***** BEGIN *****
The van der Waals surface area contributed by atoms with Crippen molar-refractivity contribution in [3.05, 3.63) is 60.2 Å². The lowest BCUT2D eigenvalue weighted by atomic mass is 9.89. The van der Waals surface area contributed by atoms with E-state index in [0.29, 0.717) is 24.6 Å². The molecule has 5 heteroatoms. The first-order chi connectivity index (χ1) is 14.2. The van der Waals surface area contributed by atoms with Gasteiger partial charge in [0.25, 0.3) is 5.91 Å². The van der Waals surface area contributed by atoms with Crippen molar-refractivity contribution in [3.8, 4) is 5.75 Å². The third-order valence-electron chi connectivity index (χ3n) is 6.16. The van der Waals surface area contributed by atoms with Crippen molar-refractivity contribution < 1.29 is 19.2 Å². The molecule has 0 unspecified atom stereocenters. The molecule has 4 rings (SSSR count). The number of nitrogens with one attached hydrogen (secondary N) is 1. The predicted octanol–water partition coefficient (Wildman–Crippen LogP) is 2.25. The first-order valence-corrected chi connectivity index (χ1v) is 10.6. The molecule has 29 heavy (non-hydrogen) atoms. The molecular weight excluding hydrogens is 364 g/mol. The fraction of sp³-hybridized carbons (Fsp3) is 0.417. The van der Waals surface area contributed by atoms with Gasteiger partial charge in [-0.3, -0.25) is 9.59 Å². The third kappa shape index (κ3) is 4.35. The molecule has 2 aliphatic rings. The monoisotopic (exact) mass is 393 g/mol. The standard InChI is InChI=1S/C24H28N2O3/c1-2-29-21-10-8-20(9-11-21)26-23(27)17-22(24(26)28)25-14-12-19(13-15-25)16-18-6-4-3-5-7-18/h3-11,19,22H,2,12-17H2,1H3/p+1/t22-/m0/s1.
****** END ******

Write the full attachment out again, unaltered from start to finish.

The van der Waals surface area contributed by atoms with Crippen molar-refractivity contribution in [3.05, 3.63) is 60.2 Å². The lowest BCUT2D eigenvalue weighted by atomic mass is 9.89. The van der Waals surface area contributed by atoms with E-state index in [0.29, 0.717) is 24.6 Å². The molecule has 5 heteroatoms. The first-order chi connectivity index (χ1) is 14.2. The van der Waals surface area contributed by atoms with Gasteiger partial charge in [0.25, 0.3) is 5.91 Å². The van der Waals surface area contributed by atoms with Crippen molar-refractivity contribution in [3.8, 4) is 5.75 Å². The third-order valence-electron chi connectivity index (χ3n) is 6.16. The van der Waals surface area contributed by atoms with Crippen molar-refractivity contribution < 1.29 is 19.2 Å². The molecule has 0 unspecified atom stereocenters. The molecule has 4 rings (SSSR count). The number of nitrogens with one attached hydrogen (secondary N) is 1. The predicted octanol–water partition coefficient (Wildman–Crippen LogP) is 2.25. The first-order valence-corrected chi connectivity index (χ1v) is 10.6. The molecule has 29 heavy (non-hydrogen) atoms. The molecular weight excluding hydrogens is 364 g/mol. The fraction of sp³-hybridized carbons (Fsp3) is 0.417. The van der Waals surface area contributed by atoms with Gasteiger partial charge in [-0.3, -0.25) is 9.59 Å². The third kappa shape index (κ3) is 4.35. The molecule has 2 aliphatic rings. The monoisotopic (exact) mass is 393 g/mol. The standard InChI is InChI=1S/C24H28N2O3/c1-2-29-21-10-8-20(9-11-21)26-23(27)17-22(24(26)28)25-14-12-19(13-15-25)16-18-6-4-3-5-7-18/h3-11,19,22H,2,12-17H2,1H3/p+1/t22-/m0/s1.